Theoretical Medicine and Bioethics (vol. 37, no. 2, 2016) is available online by subscription only.
- “What Is So Important about Completing Lives? A Critique of the Modified Youngest First Principle of Scarce Resource Allocation” by Espen Gamlund
- “The Challenges of Choosing and Explaining a Phenomenon in Epidemiological Research on the ‘Hispanic Paradox'” by Sean A. Valles
- “Surrogate Consent to Non-Beneficial Research: Erring on the Right Side when Substituted Judgments May Be Inaccurate” by Mats Johansson and Linus Brostrom
(The Washington Post) – Today, an average of 79 people receive organ transplants — heart, lungs, livers, you name it — every day in the United States. Most of these patients are seriously ill, facing death, or at least suffering dire health consequences because of their malfunctioning organ. But increasingly, a new kind of transplant patient is emerging. They’re undergoing some of the newest, riskiest transplant procedures in the world — and their lives don’t even depend on them. Charla Nash got a new face. Thomas Manning got a new penis. Zion Harvey got new hands. None of these patients were dying, but they’d suffered profound loses that were affecting their quality of life. And surgeons decided to do something about it.
(UPI) – Although telemedicine has been shown in some studies to be effective, as well as preferable for some patients, a recent experiment suggests there are limitations on the ability of doctors to diagnose or treat some conditions without an office visit. Researchers at the University of California San Francisco reviewed telemedicine services and report many doctors either misdiagnosed or entirely missed conditions that could be contagious or life-threatening, suggesting a combination of technological challenges and poor doctor qualification potentially being the cause.
(CNN) – Scientists have for the first time cloned the Zika virus, a development that could bring a desperately needed vaccine within closer reach. The mosquito-borne virus — which can also be sexually transmitted — has torn through Latin America in recent months, bringing an increase in microcephaly, a condition in which babies are born with abnormally small heads and underdeveloped brains.
(Nature) – A hallucinogenic drug derived from magic mushrooms could be useful in treating depression, the first safety study of this approach has concluded. Researchers from Imperial College London gave 12 people psilocybin, the active component in magic mushrooms. All had been clinically depressed for a significant amount of time — on average 17.8 years. None of the patients had responded to standard medications, such as selective serotonin re-uptake inhibitors (SSRIs), or had electroconvulsive therapy. One week after receiving an oral dose of psilocybin, all patients experienced a marked improvement in their symptoms. Three months on, five patients were in complete remission.
(NIH) – Four new grants from the National Institutes of Health will support research on the ethical, legal and social questions raised by advances in genomics research and the increasing availability of genomic information. The awards will fund researchers at interdisciplinary centers through the National Human Genome Research Institute’s (NHGRI) Centers of Excellence in Ethical, Legal and Social Implications Research (CEER) program. The projects will examine the use of genomic information in the prevention and treatment of infectious diseases; genomic information privacy; communication about prenatal and newborn genomic testing results; and the impact of genomics in American Indian and Alaskan Native communities.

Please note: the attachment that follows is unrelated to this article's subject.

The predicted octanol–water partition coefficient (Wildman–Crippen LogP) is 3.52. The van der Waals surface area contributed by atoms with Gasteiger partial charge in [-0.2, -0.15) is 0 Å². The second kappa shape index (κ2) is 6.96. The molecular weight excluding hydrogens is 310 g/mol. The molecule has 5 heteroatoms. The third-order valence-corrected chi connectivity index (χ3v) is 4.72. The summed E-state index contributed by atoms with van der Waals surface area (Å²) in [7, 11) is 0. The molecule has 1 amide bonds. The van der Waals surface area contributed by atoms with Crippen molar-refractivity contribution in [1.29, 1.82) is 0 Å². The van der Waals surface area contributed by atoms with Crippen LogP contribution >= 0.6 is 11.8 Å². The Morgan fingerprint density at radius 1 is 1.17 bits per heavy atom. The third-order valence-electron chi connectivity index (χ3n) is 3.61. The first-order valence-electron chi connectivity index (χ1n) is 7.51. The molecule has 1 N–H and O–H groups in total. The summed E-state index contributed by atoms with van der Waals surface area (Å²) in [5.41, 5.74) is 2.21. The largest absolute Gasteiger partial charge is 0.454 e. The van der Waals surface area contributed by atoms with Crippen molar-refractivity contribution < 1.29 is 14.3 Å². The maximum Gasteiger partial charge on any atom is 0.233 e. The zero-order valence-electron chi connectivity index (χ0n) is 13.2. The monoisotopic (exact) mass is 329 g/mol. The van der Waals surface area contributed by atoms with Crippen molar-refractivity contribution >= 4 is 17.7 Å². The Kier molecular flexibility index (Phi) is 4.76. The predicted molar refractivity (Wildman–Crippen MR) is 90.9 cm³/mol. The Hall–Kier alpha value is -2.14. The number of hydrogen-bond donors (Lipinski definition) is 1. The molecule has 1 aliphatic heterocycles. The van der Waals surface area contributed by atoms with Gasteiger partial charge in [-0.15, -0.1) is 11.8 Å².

(The Telegraph) – Half of all women prescribed fertility treatments do not need help getting pregnant and are at risk of exploitation by private clinics, a leading expert has warned. Dr John Parsons, founder and former director of King’s College Hospital’s assisted conception unit, said clinics were having a “free-for-all” at the expense of desperate couples. The criticism came as the UK’s fertility watchdog, the Human Fertilisation & Embryology Authority, said it was becoming “increasingly concerned” that private clinics were offering “add-on” treatments which have not been properly tested.
(New York Times) – The Supreme Court, in an unsigned unanimous opinion, announced on Monday that it would not rule in a major case on access to contraception, and instructed lower courts to consider whether a compromise was possible. The opinion is the latest indication that the Supreme Court, which currently has eight members, is exploring every avenue to avoid 4-to-4 deadlocks, even if it does not decide the question the justices have agreed to address. The case concerned an accommodation offered to religious groups that did not want to offer insurance coverage for contraception to their female employees as ordinarily required by regulations under the Affordable Care Act.
(The Atlantic) – But whether they intended to or not, these lawmakers exposed a set of difficult moral questions that pro-choice progressives tend to ignore in their quest to defend legal abortion. Should couples be able to abort their female fetuses—and it’s almost always female fetuses—in the hopes of having the boy they really wanted? Should a mom, ashamed at having a mixed-race baby, be able to abort because of race? Should parents give up on a baby with Down syndrome? What about Tay-Sachs, which almost always kills children by the time they turn four?
(STAT News) – Scientists are warning that a new proposal by the Obama administration could stifle medical research and undermine major initiatives being pursued by the White House. The controversial provision would require researchers to obtain consent from patients to use almost all biospecimens — blood samples, tumor biopsies, and organ tissue — even when those samples do not include information that could be used to identify the patients.